DURHAM, N.C. — For the first time ever, North Carolina has not one but two transgender candidates running for state office. Gray Ellis, of Durham, and Angela Bridgman, of Wendel, are both seeking seats in the North Carolina Senate.
Four years after the so-called “bathroom bill” infamously landed the state in national controversy, Ellis and Bridgman sat down exclusively with WCNC Charlotte Defender Savannah Levins to talk about their history-making campaigns.
The fight over House Bill 2, the controversial bill that required people to use public restrooms that correspond to the gender on their birth certificate before it was repealed, inspired Bridgman to seek public office.
Advocates said the bill was about public safety. Opponents said it was discriminatory and harmful to the transgender community.
The debate was nationally publicized and incredibly controversial.
“I had the opportunity to speak on the floor, my then representative Chris Malone came to me afterward, after he voted for HB2, he came to me and he says, 'Hey Angela, Wanted to tell you your words and the floor really moved me,'" Bridgman recalled. "I said, 'Yeah, just not enough to change your vote.'"
She said at that moment she knew she wanted to run against him. Bridgman remembers the day North Carolina became the first state to sign this type of legislation into law.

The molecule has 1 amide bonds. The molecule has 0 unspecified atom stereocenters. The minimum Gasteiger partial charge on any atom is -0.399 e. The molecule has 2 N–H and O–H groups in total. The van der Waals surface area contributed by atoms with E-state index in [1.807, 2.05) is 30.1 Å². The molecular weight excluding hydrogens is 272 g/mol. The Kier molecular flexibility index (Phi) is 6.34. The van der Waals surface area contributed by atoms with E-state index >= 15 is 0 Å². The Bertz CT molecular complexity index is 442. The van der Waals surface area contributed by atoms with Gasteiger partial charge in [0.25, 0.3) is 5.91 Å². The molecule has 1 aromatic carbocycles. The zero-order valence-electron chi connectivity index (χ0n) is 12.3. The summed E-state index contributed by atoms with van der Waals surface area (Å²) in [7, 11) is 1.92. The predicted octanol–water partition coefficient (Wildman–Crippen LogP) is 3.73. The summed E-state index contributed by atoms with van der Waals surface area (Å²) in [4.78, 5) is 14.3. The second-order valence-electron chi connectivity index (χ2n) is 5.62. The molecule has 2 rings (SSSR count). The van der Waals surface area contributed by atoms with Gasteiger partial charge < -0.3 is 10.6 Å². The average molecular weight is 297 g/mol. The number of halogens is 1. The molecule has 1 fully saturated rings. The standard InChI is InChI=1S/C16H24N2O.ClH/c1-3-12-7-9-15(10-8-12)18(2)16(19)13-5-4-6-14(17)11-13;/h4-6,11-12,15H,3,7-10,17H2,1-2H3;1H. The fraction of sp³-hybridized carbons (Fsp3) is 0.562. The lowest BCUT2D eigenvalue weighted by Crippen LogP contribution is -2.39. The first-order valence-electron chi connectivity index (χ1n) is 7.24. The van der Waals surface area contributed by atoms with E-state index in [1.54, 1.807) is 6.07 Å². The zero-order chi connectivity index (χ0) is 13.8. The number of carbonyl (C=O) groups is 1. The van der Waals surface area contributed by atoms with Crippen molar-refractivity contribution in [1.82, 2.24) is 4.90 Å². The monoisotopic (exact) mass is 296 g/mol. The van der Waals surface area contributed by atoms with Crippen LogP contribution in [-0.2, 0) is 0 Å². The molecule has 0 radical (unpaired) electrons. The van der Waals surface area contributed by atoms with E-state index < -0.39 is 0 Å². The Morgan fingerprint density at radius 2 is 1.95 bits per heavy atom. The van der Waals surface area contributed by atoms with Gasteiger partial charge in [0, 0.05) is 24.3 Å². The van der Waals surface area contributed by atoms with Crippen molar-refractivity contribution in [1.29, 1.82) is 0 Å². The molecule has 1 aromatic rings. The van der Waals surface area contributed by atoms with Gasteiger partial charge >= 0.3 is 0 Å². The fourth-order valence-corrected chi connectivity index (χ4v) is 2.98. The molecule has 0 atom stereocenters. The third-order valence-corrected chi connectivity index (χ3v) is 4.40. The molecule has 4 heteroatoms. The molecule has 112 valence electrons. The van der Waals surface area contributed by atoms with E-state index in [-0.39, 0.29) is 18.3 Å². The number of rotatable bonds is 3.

She says it played a large role in why she’s sitting here today – as the first transgender woman to ever run for state senate.
“HB2 was the catalyst that made me decide to run," she said. "Frankly, our citizens deserve nothing less than a government that’s responsive to all of us, not to some of us. If you don’t have a seat at the table, then you’re probably on the menu.”
Bridgman, running for District 18's senate seat, says her platform goes well beyond LGBTQ advocacy and includes things like healthcare accessibility, expanding broadband in rural communities, and making affordable housing more inclusive.
“It’s hard enough even if you’re a cisgender straight white dude to run for office," she said. "It’s hard especially North Carolina to be an openly transgender person now to do both. ... It’s not for the faint of heart."
Another candidate well aware of that – Gray Ellis of District 20.
He’s the first transgender man to ever run for state senate.
“Yes I am running and I’m a trans man, but I’m not running because I’m a trans man," Ellis said. "I’m running because I feel I’m the most qualified person to do the job and I’m ready to do the job.”
Ellis’ platform includes Medicaid expansion, education reform, and expanding state mental health services. He's using his personal experience to advocate for social justice.
“I grew up in rural southeast North Carolina," Ellis said. "I’m from Whiteville North Carolina. I’ve known since I was four, that this was my situation. But it took me until 40 to transition. I think it’s important to hear that anything is possible we don’t have to live a life that’s less than because we may be different in this particular way.”
After a year of heated controversy and boycotts by companies, artists, and sports teams, Governor Roy Cooper did eventually repeal HB2.
In the wake of its sunset, here are two history-making candidates hoping to take a seat in 2020.
“Nobody owes me a seat just because I’m transgender," Bridgman said. "People who are in the legislature have a sacred, solemn honor and duty to serve the citizens of the state. And if you’re not gonna do that, then you should just go home.”
Ellis agrees, and has a message for anyone struggling to find their place.
“Live your truth," Ellis said. "Do what it is you want to do -- it’s possible."